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Last Minute Political Shopping Sunday Political Brunch December 23, 2018

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SAVANNAH, Ga. – We're on the road again this week. Many of us are doing our last-minute Christmas shopping this weekend, but the politicians are at it, too, with a lot of last-minute picking and choosing on some key issues and now political races. Let’s “brunch” on that this week:

“Government Shutdown” – Well, it’s here. Congress could not come to an agreement with President Trump to keep the government open, while also providing $5 billion for the border wall. The House approved the deal, but the Senate did not have enough “yes” votes. This may be more smoke than fire. That’s because 75-percent of the government is already funded until October 1, 2019. Also, many government employees affected are off for the holidays and on vacation. Others who serve law enforcement functions, such as the TSA at the airport, will be on the job. A lot of the shutdown will be invisible to the public, unlike the 1995 and 96 shutdowns that closed just about everything. It’s not “Chaos in the Nation’s Capital” as some describe!

“Winners and Losers” – In the short term, this is a win for President Trump. He was elected on promises of increasing border security and building a wall. In this case, he held his ground and did not back down. House Speaker-elect Nancy Pelosi said he did not have the votes to pass it in the House, but he did! On the other hand, any perceived bounce the president gets will be short-lived. On January 3, the new Congress will be sworn in and Democrats will take control of the House. The bill will get a re-vote, and this time it will lose. Of the current shutdown, Trump said, “I hope we don’t, but we’re totally prepared for a very long shutdown.” My gut says the longer it lasts, the more it may hurt him, especially if financial markets continue to tank.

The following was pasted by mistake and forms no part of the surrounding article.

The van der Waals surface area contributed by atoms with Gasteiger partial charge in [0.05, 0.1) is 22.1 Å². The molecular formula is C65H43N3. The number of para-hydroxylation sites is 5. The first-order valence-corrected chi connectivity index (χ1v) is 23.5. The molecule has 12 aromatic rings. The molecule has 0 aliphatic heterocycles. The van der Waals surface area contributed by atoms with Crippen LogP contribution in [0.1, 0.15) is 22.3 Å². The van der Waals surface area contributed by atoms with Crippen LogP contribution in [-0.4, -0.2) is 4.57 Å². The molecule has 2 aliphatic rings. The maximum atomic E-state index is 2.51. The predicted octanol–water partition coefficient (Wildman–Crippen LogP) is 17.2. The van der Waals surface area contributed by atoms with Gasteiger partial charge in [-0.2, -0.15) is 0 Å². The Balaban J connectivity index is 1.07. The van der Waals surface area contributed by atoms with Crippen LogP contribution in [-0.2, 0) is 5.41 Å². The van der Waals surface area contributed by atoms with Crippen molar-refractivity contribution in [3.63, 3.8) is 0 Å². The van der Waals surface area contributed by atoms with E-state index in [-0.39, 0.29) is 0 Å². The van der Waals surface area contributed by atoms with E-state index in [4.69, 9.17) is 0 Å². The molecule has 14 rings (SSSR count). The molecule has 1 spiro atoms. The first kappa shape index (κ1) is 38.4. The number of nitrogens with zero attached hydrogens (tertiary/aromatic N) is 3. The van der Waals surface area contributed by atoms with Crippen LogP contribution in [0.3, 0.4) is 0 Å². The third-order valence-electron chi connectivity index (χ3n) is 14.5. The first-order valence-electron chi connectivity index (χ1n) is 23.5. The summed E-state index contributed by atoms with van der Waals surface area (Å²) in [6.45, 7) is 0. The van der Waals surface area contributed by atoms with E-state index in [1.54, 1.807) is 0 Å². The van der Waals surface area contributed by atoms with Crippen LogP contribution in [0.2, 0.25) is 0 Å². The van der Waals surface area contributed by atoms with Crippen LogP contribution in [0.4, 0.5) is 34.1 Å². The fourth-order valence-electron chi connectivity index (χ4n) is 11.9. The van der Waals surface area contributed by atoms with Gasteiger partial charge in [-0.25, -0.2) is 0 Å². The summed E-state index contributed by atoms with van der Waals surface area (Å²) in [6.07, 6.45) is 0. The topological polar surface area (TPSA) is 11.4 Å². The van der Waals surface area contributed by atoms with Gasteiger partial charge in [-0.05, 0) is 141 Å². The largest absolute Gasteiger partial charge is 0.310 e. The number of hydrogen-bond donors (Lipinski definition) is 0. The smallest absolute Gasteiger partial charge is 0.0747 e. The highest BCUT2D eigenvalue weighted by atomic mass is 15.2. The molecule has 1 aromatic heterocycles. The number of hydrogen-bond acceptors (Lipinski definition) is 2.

“Tennessee Waltz” – Sen. Lamar Alexander (R) Tennessee is the first incumbent to announce he will not be running for reelection in 2020. The three-term U.S. Senator also served two terms as Governor of Tennessee, and was Secretary of Education under President George H.W. Bush. He twice sought the GOP nomination for president. Alexander’s retirement is not a surprise, as he is age 78 with a long, distinguished political career. But he’s a safe incumbent, and now the open seat could be a toss-up in 2020. Republicans lost the House in 2018, because of so many similar retirements. It will only take flipping three or four seats for Democrats to take the Senate in 2020.